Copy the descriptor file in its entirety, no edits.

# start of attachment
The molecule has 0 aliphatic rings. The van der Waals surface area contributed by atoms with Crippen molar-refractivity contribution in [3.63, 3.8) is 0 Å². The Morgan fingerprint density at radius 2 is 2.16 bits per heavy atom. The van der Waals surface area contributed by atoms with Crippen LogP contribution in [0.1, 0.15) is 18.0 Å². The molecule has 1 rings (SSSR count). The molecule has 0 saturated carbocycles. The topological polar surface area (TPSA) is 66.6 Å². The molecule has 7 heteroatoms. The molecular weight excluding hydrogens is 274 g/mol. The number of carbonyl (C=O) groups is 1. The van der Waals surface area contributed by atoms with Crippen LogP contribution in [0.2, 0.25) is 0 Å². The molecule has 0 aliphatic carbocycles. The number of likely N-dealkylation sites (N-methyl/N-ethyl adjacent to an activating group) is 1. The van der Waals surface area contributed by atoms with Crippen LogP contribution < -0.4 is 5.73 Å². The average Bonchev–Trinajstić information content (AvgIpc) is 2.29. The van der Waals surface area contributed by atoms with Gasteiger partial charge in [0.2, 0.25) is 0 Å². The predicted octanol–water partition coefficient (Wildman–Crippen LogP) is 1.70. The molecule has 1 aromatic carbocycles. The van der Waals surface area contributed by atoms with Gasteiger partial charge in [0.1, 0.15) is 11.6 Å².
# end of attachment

The molecule has 0 aliphatic rings. The van der Waals surface area contributed by atoms with Crippen molar-refractivity contribution in [3.63, 3.8) is 0 Å². The Morgan fingerprint density at radius 2 is 2.16 bits per heavy atom. The van der Waals surface area contributed by atoms with Crippen LogP contribution in [0.1, 0.15) is 18.0 Å². The molecule has 1 rings (SSSR count). The molecule has 0 saturated carbocycles. The topological polar surface area (TPSA) is 66.6 Å². The molecule has 7 heteroatoms. The molecular weight excluding hydrogens is 274 g/mol. The number of carbonyl (C=O) groups is 1. The van der Waals surface area contributed by atoms with Crippen LogP contribution in [0.2, 0.25) is 0 Å². The molecule has 0 aliphatic carbocycles. The number of likely N-dealkylation sites (N-methyl/N-ethyl adjacent to an activating group) is 1. The van der Waals surface area contributed by atoms with Crippen LogP contribution < -0.4 is 5.73 Å². The average Bonchev–Trinajstić information content (AvgIpc) is 2.29. The van der Waals surface area contributed by atoms with Gasteiger partial charge in [0.2, 0.25) is 0 Å². The predicted octanol–water partition coefficient (Wildman–Crippen LogP) is 1.70. The molecule has 1 aromatic carbocycles. The van der Waals surface area contributed by atoms with Gasteiger partial charge in [0.1, 0.15) is 11.6 Å².